Snowpack stability below 2700 m-ish has now vastly improved on all sides of the mountain thanks to this deeply humidified snowpack, followed by consolidation and refreezing during sub-zero temperatures on Tuesday night into Wednesday. Things have now really firmed up, making for a much safer situation as far as avalanches go. The snowpack, at least below 2700/2500 m, is now a lot more stable than it was before the recent episode of persistent rain.
Even after the next expected snowfall on Monday/Tuesday, although the top layer of fresh snow may be unstable in the short-term, the deeper layers will remain solid due to all this week’s humidification and subsequent refreezing/consolidation.
Higher altitudes above 2700 m, which recently received snowfall instead of rain, are not currently so stable because they haven’t been as saturated and consolidated as the lower ones.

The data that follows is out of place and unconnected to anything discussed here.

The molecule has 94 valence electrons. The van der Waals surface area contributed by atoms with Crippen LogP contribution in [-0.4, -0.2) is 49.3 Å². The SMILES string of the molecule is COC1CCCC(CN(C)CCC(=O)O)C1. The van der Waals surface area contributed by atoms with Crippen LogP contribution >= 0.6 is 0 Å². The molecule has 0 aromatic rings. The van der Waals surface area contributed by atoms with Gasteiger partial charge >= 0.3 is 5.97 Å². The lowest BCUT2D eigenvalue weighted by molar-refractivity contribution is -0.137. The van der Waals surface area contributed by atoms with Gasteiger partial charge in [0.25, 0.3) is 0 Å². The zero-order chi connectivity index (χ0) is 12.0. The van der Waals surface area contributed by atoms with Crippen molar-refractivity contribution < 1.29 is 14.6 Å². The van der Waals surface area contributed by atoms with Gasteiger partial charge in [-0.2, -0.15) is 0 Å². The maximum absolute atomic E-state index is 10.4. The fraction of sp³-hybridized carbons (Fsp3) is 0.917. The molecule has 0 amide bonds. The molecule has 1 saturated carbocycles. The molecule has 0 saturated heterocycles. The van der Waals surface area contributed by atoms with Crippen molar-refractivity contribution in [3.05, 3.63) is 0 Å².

What is the current avalanche risk in the Northern French Alps/Savoie?
As we write (Thursday 6th Feb) the avalanche risk is a 3/5. We expect it to decrease to 2/5 over the next few days, rising again with any significant amount of fresh snowfall at the beginning of next week.
Check out what the avalanche danger ratings mean.
For any specific points about snow stability, you need to check the daily avalanche bulletins, particularly when the fresh snow comes next week.
What does this mean for off-piste skiers and snowboarders?
The snowpack, at least below 2500/2700 m, has currently become a lot more stable after recent episodes of prolonged rain.
Be more wary of the colder higher altitudes where the snowpack has not consolidated as well, and where it has been more windblown.
Consult the daily avalanche bulletins for any specific points about snow stability, particularly when the fresh snow comes next week.
Where is most at risk at the moment?
Steep slopes with fresh snow on them and terrain traps beneath them are always going to be particularly at risk.
Particularly beware of slopes above 2500/2700 m, which didn’t benefit from the solidifying effect of the rain’s humidification and subsequent refreezing.